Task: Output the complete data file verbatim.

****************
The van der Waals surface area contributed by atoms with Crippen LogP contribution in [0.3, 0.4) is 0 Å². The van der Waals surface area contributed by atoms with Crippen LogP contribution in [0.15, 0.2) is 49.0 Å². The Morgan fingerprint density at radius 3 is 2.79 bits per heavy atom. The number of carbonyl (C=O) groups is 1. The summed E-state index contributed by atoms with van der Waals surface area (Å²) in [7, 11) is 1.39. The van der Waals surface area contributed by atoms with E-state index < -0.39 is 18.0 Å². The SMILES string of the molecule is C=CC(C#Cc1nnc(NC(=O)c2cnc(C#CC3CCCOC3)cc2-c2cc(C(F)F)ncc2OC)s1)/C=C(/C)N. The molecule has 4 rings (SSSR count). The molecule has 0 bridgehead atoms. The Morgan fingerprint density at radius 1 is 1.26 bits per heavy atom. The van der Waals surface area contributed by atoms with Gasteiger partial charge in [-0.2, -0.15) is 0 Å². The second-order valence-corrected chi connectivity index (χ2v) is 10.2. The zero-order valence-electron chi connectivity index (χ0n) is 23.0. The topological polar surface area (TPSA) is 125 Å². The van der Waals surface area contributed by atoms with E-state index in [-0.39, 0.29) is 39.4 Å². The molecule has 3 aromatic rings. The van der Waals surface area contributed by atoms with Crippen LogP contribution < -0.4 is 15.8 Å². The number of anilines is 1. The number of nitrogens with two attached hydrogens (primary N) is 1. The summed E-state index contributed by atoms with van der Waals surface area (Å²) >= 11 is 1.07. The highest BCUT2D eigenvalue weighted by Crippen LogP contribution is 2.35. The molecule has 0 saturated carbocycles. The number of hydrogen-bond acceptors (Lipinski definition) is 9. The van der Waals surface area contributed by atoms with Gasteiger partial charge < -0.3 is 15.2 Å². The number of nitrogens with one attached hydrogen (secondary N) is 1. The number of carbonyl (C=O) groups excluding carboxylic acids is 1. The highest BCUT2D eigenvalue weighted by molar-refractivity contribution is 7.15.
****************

The van der Waals surface area contributed by atoms with Crippen LogP contribution in [0.3, 0.4) is 0 Å². The van der Waals surface area contributed by atoms with Crippen LogP contribution in [0.15, 0.2) is 49.0 Å². The Morgan fingerprint density at radius 3 is 2.79 bits per heavy atom. The number of carbonyl (C=O) groups is 1. The summed E-state index contributed by atoms with van der Waals surface area (Å²) in [7, 11) is 1.39. The van der Waals surface area contributed by atoms with E-state index < -0.39 is 18.0 Å². The SMILES string of the molecule is C=CC(C#Cc1nnc(NC(=O)c2cnc(C#CC3CCCOC3)cc2-c2cc(C(F)F)ncc2OC)s1)/C=C(/C)N. The molecule has 4 rings (SSSR count). The molecule has 0 bridgehead atoms. The Morgan fingerprint density at radius 1 is 1.26 bits per heavy atom. The van der Waals surface area contributed by atoms with Gasteiger partial charge in [-0.2, -0.15) is 0 Å². The second-order valence-corrected chi connectivity index (χ2v) is 10.2. The zero-order valence-electron chi connectivity index (χ0n) is 23.0. The topological polar surface area (TPSA) is 125 Å². The van der Waals surface area contributed by atoms with E-state index in [-0.39, 0.29) is 39.4 Å². The molecule has 3 aromatic rings. The van der Waals surface area contributed by atoms with Crippen LogP contribution < -0.4 is 15.8 Å². The number of anilines is 1. The number of nitrogens with two attached hydrogens (primary N) is 1. The summed E-state index contributed by atoms with van der Waals surface area (Å²) >= 11 is 1.07. The highest BCUT2D eigenvalue weighted by Crippen LogP contribution is 2.35. The molecule has 0 saturated carbocycles. The number of hydrogen-bond acceptors (Lipinski definition) is 9. The van der Waals surface area contributed by atoms with Gasteiger partial charge < -0.3 is 15.2 Å². The number of nitrogens with one attached hydrogen (secondary N) is 1. The number of carbonyl (C=O) groups excluding carboxylic acids is 1. The highest BCUT2D eigenvalue weighted by molar-refractivity contribution is 7.15.